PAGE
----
Tonight, I am exhausted. Physically, our days have been going from 7 a.m. until past midnight every night with no breaks, which is exhausting. Emotionally, I have endured listening to vile hate speech and people blaming Zionism for all the ills of the world, which is exhausting. Intellectually, I have listened to endless hypocrisy and intellectual dishonesty, which is exhausting. But even though I am exhausted, I am still invigorated at the prospect of using these next few days to make a difference, to reach out, to show the world that there are still people at this conference who care about fighting racism, xenophobia and intolerance. We hope to show the world that groups from different parts of the world with different beliefs can still listen to each other and find common ground. After everything that has gone on, it is hard to be optimistic but we do have glimmers of hope.
So, at the conclusion of this Yom Ha’Shoah (the Holocaust Day of Remembrance), it is important to remember that we can not become too exhausted, too apathetic, too indifferent to care about those who are killed around the world because of their race, their religion, their gender or their sexuality. Professor Irwin Cotler has given several rousing speeches this week about the evils of genocide, reminding us that at the end of WWII the world promised “Never Again” yet there have been multiple instances of genocide in recent memory. We just passed the 15th anniversary of the start of the genocide in Rwanda where 1 million people were killed in 100 days. We are in the sixth year of the genocide in Darfur. While the world said “Never Again”, genocide has happened again and again. While the world said “Never Again”, genocide continues to happen as this conference goes on.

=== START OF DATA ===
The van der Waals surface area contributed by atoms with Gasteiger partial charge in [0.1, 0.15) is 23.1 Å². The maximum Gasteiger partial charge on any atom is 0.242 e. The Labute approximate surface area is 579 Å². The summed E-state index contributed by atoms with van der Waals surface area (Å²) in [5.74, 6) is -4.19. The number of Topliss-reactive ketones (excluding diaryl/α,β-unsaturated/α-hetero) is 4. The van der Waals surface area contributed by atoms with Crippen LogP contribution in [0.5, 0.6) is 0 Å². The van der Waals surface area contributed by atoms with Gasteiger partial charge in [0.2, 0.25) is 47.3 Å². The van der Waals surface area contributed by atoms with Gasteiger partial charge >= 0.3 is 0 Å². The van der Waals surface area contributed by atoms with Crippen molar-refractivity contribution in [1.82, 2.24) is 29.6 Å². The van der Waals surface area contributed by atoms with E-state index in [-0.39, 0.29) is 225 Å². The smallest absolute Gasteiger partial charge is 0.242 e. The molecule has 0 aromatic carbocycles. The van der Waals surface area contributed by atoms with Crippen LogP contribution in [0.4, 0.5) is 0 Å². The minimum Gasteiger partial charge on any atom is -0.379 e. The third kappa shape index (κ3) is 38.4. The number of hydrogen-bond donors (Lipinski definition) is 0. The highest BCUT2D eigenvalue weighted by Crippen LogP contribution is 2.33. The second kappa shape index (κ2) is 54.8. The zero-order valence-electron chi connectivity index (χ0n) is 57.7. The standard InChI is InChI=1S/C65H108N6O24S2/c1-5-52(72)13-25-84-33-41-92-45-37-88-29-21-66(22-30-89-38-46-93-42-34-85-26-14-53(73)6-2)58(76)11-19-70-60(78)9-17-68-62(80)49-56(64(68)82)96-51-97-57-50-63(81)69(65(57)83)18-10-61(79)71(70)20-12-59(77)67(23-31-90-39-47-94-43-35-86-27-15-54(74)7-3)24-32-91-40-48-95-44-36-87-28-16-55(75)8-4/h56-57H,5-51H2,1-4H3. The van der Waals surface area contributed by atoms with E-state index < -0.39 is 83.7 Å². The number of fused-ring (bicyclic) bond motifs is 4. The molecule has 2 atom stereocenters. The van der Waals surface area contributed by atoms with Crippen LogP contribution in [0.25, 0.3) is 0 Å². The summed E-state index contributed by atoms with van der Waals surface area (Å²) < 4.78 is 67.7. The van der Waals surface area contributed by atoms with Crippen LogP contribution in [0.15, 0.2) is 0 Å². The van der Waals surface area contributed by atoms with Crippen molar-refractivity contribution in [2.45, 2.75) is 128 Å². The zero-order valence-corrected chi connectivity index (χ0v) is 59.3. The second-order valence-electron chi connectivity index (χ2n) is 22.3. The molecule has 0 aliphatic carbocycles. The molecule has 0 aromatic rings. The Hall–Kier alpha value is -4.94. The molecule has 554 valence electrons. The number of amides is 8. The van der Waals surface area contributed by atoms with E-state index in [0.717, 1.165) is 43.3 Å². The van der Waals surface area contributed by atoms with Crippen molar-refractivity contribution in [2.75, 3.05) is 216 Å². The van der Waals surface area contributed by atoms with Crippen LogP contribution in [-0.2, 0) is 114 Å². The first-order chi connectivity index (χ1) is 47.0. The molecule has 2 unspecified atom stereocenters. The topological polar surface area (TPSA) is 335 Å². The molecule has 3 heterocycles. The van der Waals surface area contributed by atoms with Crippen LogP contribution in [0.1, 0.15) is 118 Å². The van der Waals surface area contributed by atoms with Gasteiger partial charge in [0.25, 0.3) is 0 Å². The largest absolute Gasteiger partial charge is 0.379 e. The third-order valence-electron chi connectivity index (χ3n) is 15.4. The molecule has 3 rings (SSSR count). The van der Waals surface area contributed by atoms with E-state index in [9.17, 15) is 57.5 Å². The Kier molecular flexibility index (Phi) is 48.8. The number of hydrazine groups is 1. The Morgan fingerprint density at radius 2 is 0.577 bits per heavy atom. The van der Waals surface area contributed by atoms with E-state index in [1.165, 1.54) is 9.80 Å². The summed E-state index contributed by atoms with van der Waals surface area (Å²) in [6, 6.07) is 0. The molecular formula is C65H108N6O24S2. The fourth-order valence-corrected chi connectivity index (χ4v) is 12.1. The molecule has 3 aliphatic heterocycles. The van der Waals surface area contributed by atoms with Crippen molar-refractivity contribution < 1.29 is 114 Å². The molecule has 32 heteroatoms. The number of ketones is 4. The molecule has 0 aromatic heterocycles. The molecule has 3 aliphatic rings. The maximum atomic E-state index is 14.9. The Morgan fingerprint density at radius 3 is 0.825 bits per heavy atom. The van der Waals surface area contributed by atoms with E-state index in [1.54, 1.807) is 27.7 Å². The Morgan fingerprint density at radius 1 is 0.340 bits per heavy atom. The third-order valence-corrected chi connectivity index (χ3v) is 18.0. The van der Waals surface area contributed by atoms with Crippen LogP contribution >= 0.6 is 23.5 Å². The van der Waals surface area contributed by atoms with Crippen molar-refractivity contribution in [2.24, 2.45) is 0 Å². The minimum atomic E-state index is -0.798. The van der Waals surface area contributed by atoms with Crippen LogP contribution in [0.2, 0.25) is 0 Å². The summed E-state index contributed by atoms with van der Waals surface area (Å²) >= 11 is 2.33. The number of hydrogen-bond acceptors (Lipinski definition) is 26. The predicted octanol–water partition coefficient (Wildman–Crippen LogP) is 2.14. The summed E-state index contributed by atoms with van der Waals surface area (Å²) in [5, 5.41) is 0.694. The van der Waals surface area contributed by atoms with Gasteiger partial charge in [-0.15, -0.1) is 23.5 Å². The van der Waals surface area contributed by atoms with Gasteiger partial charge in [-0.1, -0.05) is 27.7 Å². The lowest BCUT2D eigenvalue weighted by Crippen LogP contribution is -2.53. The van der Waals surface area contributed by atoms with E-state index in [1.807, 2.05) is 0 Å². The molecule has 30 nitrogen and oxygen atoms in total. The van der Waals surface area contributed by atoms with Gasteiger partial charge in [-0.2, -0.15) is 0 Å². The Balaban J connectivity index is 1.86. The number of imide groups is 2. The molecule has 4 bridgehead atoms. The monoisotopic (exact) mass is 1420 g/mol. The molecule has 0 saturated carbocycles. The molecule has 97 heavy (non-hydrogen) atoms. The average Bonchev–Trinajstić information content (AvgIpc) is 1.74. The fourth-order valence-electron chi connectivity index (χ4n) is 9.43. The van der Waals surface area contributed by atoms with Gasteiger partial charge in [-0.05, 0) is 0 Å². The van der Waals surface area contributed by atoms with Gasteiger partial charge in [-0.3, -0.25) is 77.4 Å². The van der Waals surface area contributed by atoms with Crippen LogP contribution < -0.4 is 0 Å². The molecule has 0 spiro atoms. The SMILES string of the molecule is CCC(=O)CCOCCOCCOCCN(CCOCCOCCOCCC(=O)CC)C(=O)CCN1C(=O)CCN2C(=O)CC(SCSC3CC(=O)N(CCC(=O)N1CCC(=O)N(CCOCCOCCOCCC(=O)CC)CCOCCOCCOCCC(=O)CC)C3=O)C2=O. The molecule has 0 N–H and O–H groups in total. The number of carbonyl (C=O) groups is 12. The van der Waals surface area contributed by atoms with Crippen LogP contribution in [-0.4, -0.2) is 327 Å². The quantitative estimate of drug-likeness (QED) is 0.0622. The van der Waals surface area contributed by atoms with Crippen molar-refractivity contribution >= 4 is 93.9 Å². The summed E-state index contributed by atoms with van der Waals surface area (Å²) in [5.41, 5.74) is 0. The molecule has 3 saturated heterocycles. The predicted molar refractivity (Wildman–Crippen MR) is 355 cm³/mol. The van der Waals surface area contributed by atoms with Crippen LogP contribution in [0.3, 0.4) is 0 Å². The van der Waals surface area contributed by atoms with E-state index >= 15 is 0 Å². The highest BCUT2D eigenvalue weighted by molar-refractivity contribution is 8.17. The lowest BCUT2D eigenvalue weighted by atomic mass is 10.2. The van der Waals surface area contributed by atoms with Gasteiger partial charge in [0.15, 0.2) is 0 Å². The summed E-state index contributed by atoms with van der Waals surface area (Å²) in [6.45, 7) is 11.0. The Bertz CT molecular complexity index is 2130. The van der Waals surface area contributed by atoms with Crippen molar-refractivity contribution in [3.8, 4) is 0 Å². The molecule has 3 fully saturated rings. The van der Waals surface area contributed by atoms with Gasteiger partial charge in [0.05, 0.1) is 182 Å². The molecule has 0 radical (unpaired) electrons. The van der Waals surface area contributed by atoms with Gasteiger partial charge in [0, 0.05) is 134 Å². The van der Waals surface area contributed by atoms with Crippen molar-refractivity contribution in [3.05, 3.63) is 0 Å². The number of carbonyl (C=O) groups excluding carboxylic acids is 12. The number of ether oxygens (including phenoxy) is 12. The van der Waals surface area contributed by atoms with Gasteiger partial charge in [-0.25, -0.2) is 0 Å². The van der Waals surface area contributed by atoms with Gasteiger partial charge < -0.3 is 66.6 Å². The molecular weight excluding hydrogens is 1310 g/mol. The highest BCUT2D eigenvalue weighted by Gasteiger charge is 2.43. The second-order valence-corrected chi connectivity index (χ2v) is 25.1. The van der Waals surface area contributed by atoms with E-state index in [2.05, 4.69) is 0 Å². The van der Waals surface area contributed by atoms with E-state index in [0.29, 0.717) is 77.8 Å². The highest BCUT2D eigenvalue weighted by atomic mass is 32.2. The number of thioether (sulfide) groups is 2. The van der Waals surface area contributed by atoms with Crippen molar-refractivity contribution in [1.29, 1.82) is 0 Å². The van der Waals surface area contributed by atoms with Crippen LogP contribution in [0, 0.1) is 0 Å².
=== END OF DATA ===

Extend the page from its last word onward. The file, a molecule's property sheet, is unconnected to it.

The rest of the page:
There are human rights violations happening today, all over the world. And that is exhausting. It is easy to shut down and not listen to the evils of the world. It is easy to protect ourselves in a bubble and ignore the cries for help. But a long time ago, the world said “Never Again”. “Never Again” was more than just words, it was a promise that the citizens of the world made to each other. If we allow ourselves to become exhausted, if we allow ourselves to become indifferent, if we allow ourselves to become apathetic then do we have the right to stand up once a year and cry for the six million Jews and five million other human beings that were slaughtered by the Nazis? Do we have the right to yell about anti-Semitism or gender discrimination or homophobia or whatever our particular cause is when we are too exhausted to care about the evils that are being enacted on others?
The Talmud (Jewish teachings) says, “It is not incumbent upon you to finish the task, but neither are you free to absolve yourself from it.” Trust me when I say that no one here is naïve enough to believe that we can solve racism, intolerance, xenophobia or – the evil of all evils – genocide. But however exhausted we are, we are not absolved from our duty to humanity to do what we can. So, for the next few days, I promise to do all I can. I ask you to do the same.